by West Coast Craig

COOPERSTOWN -The topic of Greatest Living Ballplayer is always fun, in an utterly useless kind of way…the kind of thing to argue over beers until bottles are smashed and their jagged edges are waved threateningly about and somebody gets gashed (“I…gasp…still say it is…glurp…Robin…Yount….“). It’s a title, by the way, which was started by gimmicky sportswriters to celebrate baseball’s centennial in 1969 and went to Joe DiMaggio more out of a sense of romanticism and nostalgia than his actual stats. Blasphemy (!) I hear, especially from a lifelong Yankee fan such as myself? Maybe, but you know that New York bias was far bigger then than even now…and it’s arguable that at least a half a dozen players actually had better, longer careers than Joltin’ Joe—who retired, a shell of his prime, at the ripe young age of 36—but the title helped sell a lot of coffee makers. (on a side note, I wonder how the notoriously private and tightly wound DiMaggio would deal with today’s invasive press? Would he wilt? Would he explode? Would he rise above it all? I’d like to think the latter). There are definitely a few guys out there who could claim the title now—Stan the Man Musial, Hammering Hank Aaron, Yogi—and the consensus is of course Willie Mays, and probably rightly so. The thing is, I never saw the Say Hey Kid play, apart from videos…and that Treniers song, which is definitely the Greatest Song Tribute To A Player, living or otherwise.

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So of the players of my lifetime, who would it be? Without Balco, Barry’s name could be in the discussion. Without gambling, Pete Rose’s may have been. A-Rod, despite the legion of haters, could one day be in it…though admittedly it’ll take some mythic October feats to win enough people over. Could the Manny one day hold the mantel? Certainly Albert Pujols has made a strong case for himself already. For me, however, it’s got to be Rickey Henderson. This isn’t just some fashionable love-fest in honor of his induction into the Holy Shrine at Cooperstown…

…and it isn’t a devotion evolved simply from my being a fan in his Pinstripe years (Mattingly was always my guy, of course). I always liked the guy, but my full appreciation came around the end of his career – I think it was when he played for the Red Sox in 2002 and they were at Chavez Ravine for a rare interleague visit – and we were in our customary seats in the Left Field Pavilion, three rows back. Everybody was yelling at him out there, and if I remember correctly he even misplayed a ball in the corner, which made the jeering louder. Rickey being Rickey, he turned around and gave some good gestures back, playing it up, obviously loving every second of it. Then, leading off the next inning, he hammered one over our heads for one of the last of his 297 home runs. He came out there for the bottom half again, with a big smile on his face, and pretty much effectively shut everyone up. It was awesome.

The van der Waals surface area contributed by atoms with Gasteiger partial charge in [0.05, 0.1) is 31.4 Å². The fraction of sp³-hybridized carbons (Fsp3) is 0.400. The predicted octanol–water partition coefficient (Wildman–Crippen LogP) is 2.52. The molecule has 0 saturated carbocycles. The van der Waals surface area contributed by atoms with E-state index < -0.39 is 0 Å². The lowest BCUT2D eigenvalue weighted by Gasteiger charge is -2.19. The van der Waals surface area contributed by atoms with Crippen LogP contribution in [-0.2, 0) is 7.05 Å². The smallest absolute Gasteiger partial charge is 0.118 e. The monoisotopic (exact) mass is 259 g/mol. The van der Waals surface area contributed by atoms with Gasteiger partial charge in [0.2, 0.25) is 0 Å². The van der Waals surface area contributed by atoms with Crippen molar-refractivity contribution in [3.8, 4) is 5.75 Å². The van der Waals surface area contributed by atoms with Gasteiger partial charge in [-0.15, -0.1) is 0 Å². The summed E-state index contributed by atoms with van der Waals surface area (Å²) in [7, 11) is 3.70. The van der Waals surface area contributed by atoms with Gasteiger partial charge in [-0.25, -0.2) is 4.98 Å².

Rickey Henderson did in fact go into the Hall of Fame yesterday, a first year ballot inductee, and when this was announced back when football season was still going on, every fan marked their calendars in anticipation of Rickey’s acceptance speech. It was a nice speech, humble, charismatic, some good anecdotes, a great mix all around. His best friend and former teammate Dave Stewart expected this Rickey, the one who deliberately slowed his speech down to get it all out there intelligently, humorously, and respectfully, “the one I was hoping everyone would see.” Not once did Rickey use the third person, apparently a notion he even bristled at in the days leading up to it. A conscious decision, made in part with the Laney College of Oakland speech students who helped him write it, Rickey stuck to the basics: Thank everyone, talk about childhood, talk about the game, talk about mom, talk about owners and coaches, share some colorful stories (a good one about Reggie Jackson never signing an autograph for him when he was a kid), tell the young people to “follow your dreams,” and then throw in a little twist at the end by not repeating his famous “Today, I am the greatest” statement made when he broke Lou Brock’s record, but going the other way and repeating how humble he is. Well done Rickey, you proved you’re a class act all the way.